Man sitting on couc watching television holding the remote to turn up the volume because of hearing loss.

Bananas taste much different then they did in the past. That’s because today’s banana farmers grow an exceptionally different variety of banana then they used to. Today’s banana can grow easily in a large number of climates, are more resilient, and can grow faster. And they taste quite different. So how did this change happen without us noticing? Well, the truth is that it developed slowly, through the years. You never noticed the gradual switch.

Hearing loss can occur in the same way. It isn’t like suddenly your hearing is completely gone. In most cases of hearing loss, it goes unobserved because it develops so slowly.

Early treatment can really help preserve your hearing so that’s an unfortunate truth. You can take measures to protect your hearing if you’re aware that it’s at risk. So it’s a good idea to keep an eye out for these seven signs of waning hearing.

You should get your hearing tested if you experience any of these 7 signs

Hearing loss isn’t always well understood as it develops gradually over time. It isn’t like you’ll be completely unable to hear the day after you went to that big rock concert. Repetitive exposure to loud sound over a long period of time gradually leads to recognizable hearing loss. So monitoring your hearing early will be the best way to safeguard it. Neglected hearing loss has been connected to an increased risk of issues such as dementia, social isolation, and depression, so it’s not something you want to mess around with.

You should, uh, keep your ear to the ground for these seven indications that you might be experiencing hearing loss. The only way to know for certain is to get a hearing exam, but these signs may encourage you to make an appointment earlier than you normally would have.

Sign #1: You’re continuously turning the volume up

Are you continually turning up the volume on your devices? Sure, possibly it’s just that all of your favorite actors and artists have begun to mumble, or that the audio mixing on TV shows is dramatically different than it was before. But it’s more likely that you’re compensating for your increasing hearing loss by turning the volume up on your devices.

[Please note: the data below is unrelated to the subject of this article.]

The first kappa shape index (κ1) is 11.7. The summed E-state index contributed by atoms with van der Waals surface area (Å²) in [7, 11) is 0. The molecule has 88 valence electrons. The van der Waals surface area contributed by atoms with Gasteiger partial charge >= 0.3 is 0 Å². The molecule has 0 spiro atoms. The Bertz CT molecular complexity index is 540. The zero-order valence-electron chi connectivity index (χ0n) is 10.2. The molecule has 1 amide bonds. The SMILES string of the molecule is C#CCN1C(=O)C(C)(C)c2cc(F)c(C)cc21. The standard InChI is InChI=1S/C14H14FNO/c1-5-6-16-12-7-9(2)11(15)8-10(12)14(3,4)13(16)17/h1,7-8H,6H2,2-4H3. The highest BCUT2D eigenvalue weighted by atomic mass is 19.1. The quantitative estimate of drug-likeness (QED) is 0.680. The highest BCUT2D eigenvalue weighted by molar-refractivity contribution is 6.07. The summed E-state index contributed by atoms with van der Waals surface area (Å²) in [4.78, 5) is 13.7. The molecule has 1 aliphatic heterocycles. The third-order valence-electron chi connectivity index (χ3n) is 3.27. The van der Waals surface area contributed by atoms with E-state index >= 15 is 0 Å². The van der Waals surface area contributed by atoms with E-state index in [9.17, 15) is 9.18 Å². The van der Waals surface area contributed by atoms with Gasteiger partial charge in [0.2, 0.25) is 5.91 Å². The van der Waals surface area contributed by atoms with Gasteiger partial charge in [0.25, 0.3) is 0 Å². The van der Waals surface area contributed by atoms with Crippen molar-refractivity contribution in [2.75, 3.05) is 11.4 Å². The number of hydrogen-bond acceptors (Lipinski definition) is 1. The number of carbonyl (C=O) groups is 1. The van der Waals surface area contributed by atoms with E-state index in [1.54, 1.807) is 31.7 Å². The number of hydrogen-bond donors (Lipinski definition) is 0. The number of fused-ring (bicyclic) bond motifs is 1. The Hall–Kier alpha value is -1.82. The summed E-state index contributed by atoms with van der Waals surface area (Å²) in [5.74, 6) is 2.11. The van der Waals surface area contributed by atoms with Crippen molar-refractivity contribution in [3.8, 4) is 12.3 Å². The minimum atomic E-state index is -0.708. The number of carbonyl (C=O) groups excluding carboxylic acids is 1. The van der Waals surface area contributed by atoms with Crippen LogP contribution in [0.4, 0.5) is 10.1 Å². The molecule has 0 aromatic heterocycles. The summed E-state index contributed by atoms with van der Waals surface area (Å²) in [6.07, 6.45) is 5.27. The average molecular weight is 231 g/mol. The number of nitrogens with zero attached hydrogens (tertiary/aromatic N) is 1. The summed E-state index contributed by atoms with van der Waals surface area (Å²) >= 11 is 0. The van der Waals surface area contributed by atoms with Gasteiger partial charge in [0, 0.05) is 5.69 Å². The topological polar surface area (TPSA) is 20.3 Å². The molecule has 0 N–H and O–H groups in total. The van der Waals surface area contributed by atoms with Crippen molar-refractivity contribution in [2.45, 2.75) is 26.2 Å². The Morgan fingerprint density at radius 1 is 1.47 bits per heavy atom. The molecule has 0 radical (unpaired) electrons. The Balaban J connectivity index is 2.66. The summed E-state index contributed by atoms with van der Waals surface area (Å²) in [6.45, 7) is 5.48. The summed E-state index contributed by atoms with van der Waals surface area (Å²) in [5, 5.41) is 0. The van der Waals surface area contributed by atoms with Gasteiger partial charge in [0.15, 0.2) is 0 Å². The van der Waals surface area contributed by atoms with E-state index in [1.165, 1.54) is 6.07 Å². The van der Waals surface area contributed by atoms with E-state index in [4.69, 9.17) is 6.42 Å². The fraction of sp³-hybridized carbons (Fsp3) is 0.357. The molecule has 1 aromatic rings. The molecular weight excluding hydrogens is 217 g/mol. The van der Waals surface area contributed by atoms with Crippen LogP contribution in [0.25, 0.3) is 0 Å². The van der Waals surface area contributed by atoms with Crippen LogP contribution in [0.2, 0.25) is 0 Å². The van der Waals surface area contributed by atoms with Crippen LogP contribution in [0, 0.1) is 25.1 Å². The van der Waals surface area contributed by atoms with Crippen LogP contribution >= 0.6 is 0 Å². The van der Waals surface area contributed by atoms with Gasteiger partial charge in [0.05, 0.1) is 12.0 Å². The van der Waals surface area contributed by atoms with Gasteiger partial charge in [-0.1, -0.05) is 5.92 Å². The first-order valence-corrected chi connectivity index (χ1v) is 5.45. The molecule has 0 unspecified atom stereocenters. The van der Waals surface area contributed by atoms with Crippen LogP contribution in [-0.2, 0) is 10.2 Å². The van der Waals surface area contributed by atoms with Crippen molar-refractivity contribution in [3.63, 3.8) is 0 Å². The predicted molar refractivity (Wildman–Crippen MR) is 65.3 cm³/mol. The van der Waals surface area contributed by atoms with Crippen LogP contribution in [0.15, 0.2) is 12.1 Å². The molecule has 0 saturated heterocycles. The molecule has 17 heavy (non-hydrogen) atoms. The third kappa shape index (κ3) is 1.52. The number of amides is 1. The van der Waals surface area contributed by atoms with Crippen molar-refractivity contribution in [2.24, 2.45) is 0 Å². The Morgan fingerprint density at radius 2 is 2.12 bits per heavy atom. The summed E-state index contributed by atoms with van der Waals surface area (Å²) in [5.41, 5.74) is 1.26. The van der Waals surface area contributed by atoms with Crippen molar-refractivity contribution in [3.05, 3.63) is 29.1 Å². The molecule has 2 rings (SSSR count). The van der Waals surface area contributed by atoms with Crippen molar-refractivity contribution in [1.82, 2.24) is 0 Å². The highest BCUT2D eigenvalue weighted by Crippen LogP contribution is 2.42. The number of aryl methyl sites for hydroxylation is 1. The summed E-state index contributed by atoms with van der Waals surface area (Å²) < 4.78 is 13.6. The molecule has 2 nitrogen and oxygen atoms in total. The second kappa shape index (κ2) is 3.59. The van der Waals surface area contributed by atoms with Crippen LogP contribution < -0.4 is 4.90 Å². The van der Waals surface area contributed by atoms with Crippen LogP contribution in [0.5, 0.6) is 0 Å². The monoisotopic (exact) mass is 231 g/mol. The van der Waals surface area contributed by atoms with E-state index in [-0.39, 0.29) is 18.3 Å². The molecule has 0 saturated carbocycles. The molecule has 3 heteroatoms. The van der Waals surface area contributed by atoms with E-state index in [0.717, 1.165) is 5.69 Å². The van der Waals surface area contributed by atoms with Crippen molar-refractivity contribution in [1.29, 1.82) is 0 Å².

This is especially the situation if your family has also constantly been telling you that the TV is too loud. They will frequently observe your hearing loss before you notice it.

Sign #2: You failed to hear the doorbell (or a phone call)

It could be a sign that you’re having hearing issues if you are constantly missing everyday sounds. Here are a few common sounds you might be missing:

  • Somebody knocking on your door or ringing the doorbell: When your best friend abruptly walks into your house, take into account the possibility that they did in fact knock, you simply missed it.
  • Timers and alarms: Did you overcook dinner or sleep or sleep through your alarm clock? It may not be because your cook timer or alarm clock is too quiet.
  • Your phone: Are you missing text messages? You’re more likely to miss text messages than calls since nobody makes calls nowadays.

You’re missing crucial sounds while driving, like honking horns or trucks beeping while backing up, and your friends and family are becoming afraid to drive with you.

Sign #3: You keep needing people to repeat what they said

Is “What?” or “Pardon?” your most frequently used words? If you’re regularly needing people to repeat what they said, it’s very, very possible it’s not because of them, it’s because of you (and your hearing). This is especially true if people do repeat themselves and you still can’t hear what they’re saying. Probably, time to get a hearing exam.